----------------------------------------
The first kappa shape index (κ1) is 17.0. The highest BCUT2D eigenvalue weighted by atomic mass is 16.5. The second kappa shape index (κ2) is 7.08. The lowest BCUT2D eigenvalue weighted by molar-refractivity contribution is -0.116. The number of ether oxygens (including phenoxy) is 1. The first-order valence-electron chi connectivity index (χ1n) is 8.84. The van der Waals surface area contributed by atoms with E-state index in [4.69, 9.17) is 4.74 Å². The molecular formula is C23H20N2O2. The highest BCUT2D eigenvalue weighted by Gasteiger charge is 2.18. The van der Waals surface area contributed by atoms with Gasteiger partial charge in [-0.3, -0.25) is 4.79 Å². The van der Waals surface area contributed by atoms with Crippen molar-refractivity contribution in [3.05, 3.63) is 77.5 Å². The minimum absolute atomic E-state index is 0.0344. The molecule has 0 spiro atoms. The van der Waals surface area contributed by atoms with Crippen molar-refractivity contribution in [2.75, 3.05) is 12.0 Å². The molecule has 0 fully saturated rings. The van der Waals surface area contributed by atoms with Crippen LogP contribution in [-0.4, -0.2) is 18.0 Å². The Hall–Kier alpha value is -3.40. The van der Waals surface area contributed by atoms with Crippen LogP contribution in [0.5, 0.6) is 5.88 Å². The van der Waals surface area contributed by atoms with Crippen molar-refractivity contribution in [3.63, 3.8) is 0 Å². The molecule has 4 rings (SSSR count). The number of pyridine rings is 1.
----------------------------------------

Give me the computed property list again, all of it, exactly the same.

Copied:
The first kappa shape index (κ1) is 17.0. The highest BCUT2D eigenvalue weighted by atomic mass is 16.5. The second kappa shape index (κ2) is 7.08. The lowest BCUT2D eigenvalue weighted by molar-refractivity contribution is -0.116. The number of ether oxygens (including phenoxy) is 1. The first-order valence-electron chi connectivity index (χ1n) is 8.84. The van der Waals surface area contributed by atoms with E-state index in [4.69, 9.17) is 4.74 Å². The molecular formula is C23H20N2O2. The highest BCUT2D eigenvalue weighted by Gasteiger charge is 2.18. The van der Waals surface area contributed by atoms with Gasteiger partial charge in [-0.3, -0.25) is 4.79 Å². The van der Waals surface area contributed by atoms with Crippen molar-refractivity contribution in [3.05, 3.63) is 77.5 Å². The minimum absolute atomic E-state index is 0.0344. The molecule has 0 spiro atoms. The van der Waals surface area contributed by atoms with Crippen molar-refractivity contribution in [2.75, 3.05) is 12.0 Å². The molecule has 0 fully saturated rings. The van der Waals surface area contributed by atoms with Crippen LogP contribution in [-0.4, -0.2) is 18.0 Å². The Hall–Kier alpha value is -3.40. The van der Waals surface area contributed by atoms with Crippen LogP contribution in [0.5, 0.6) is 5.88 Å². The van der Waals surface area contributed by atoms with Crippen molar-refractivity contribution in [3.63, 3.8) is 0 Å². The molecule has 4 rings (SSSR count). The number of pyridine rings is 1.